Nobody should understand this better than Tony Blair. It was, after all, Mr. Blair’s idol, Winston Churchill, who suggested after the Second World War that Britain and Europe invest in a joint energy and manufacturing venture to unite the continent. Four years later, the European Coal and Steel Community, precursor to the European Union, was born. Given the obvious success of creating European prosperity and unity through investments in energy, how did international action on global warming get defined around ecological limits instead of around economic possibility? The answer is due, in large part, to the influence of environmentalism.
Mr. Blair’s environmentalist critics are right that Mr. Bush’s Asia-Pacific Partnership on Clean Development and Climate was cynically conceived to undermine Kyoto and Mr. Blair. But their myopic insistence that Kyoto — and the environmental ethos of limits — must be at the centre of the debate has been counterproductive.
Mr. Bush’s bluff points the way to a true third way on global warming — an alternative to both continuing to insist upon the failed Kyoto framework or acceding to the Bush administration’s efforts to obstruct international efforts to address global warming. Prime Minister Blair should call Mr. Bush’s bluff — and up the ante. When delegates meet this week in Montreal to discuss Kyoto, Britain should embrace the Asia-Pacific Partnership on Clean Development and propose that the United States and other G8 countries fund it to the tune of $30-billion per year, creating an Opportunity Fund for Clean Development.
Mr. Blair should see the fund not simply as an environmental solution but also as a central strategy to make poverty history, supported by Harvard economist Jeffrey Sachs, the debt-relief coalition Jubilee, and the megastar Bono. To underscore the central role that economic development in places like China and India must play, Mr. Blair should call for global leaders to negotiate the Opportunity Fund in Beijing or New Delhi.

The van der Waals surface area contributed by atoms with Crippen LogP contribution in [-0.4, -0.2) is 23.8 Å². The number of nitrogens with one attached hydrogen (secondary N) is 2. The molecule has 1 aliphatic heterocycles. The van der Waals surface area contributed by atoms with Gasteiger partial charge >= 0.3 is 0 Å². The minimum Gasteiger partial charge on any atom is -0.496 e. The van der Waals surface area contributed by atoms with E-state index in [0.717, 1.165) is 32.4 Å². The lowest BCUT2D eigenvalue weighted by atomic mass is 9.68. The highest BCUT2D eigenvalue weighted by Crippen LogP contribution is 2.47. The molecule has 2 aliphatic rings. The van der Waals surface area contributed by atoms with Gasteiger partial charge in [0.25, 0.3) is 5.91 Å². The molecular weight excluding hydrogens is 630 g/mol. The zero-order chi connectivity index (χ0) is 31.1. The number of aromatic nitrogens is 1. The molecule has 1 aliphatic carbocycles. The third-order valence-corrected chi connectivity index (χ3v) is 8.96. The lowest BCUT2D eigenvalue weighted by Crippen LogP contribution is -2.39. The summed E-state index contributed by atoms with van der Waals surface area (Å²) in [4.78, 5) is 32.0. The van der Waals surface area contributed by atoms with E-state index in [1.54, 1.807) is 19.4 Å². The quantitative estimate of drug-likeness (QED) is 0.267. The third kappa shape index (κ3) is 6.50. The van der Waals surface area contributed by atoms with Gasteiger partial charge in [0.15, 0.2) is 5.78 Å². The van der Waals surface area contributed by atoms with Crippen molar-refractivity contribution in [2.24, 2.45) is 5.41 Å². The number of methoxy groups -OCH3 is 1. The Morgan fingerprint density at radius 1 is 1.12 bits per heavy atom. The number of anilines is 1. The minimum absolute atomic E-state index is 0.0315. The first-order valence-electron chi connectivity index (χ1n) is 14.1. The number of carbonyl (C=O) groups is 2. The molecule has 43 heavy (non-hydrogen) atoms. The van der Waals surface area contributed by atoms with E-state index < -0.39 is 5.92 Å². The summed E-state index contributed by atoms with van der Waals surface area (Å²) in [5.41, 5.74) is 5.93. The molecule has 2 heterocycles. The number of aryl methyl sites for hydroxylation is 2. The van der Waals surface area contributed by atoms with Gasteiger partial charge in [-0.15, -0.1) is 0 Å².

The British PM should also speak out in the United States about the Opportunity Fund — just as Churchill gave the first speech proposing a “United States of Europe” in Fulton, Mo., in 1946. A focus on investment and opportunity will excite Americans who believe theirs to be the most innovative nation on Earth.
In the United States, the timing is right. The public is increasingly outraged by high gas prices and the record-breaking $100-billion in oil industry profits. Illinois Senator Barack Obama and Washington Representative Jay Inslee are proposing that a windfall profits tax on oil companies be used to pay for autoworkers’ health care in exchange for fuel economy increases by auto makers — the so-called “health care for hybrids” proposal. Meanwhile, major corporations from General Electric to Wal-Mart to BP are looking for ways to match their public rhetoric and private commitments with political action. Mr. Blair could find plenty of allies, from Beijing to Washington.
To be sure, Kyoto will remain an important framework for ratcheting down emissions, but if we are to give countries a reason to care about and invest in the new energy economy, the old politics of limits must take a backseat to a new politics of possibility.
Ted Nordhaus and Michael Shellenberger are managing partners of American Environics and directors of The Breakthrough Institute. Their book The Death of Environmentalism and the Birth of a New American Politics is to be published in 2007.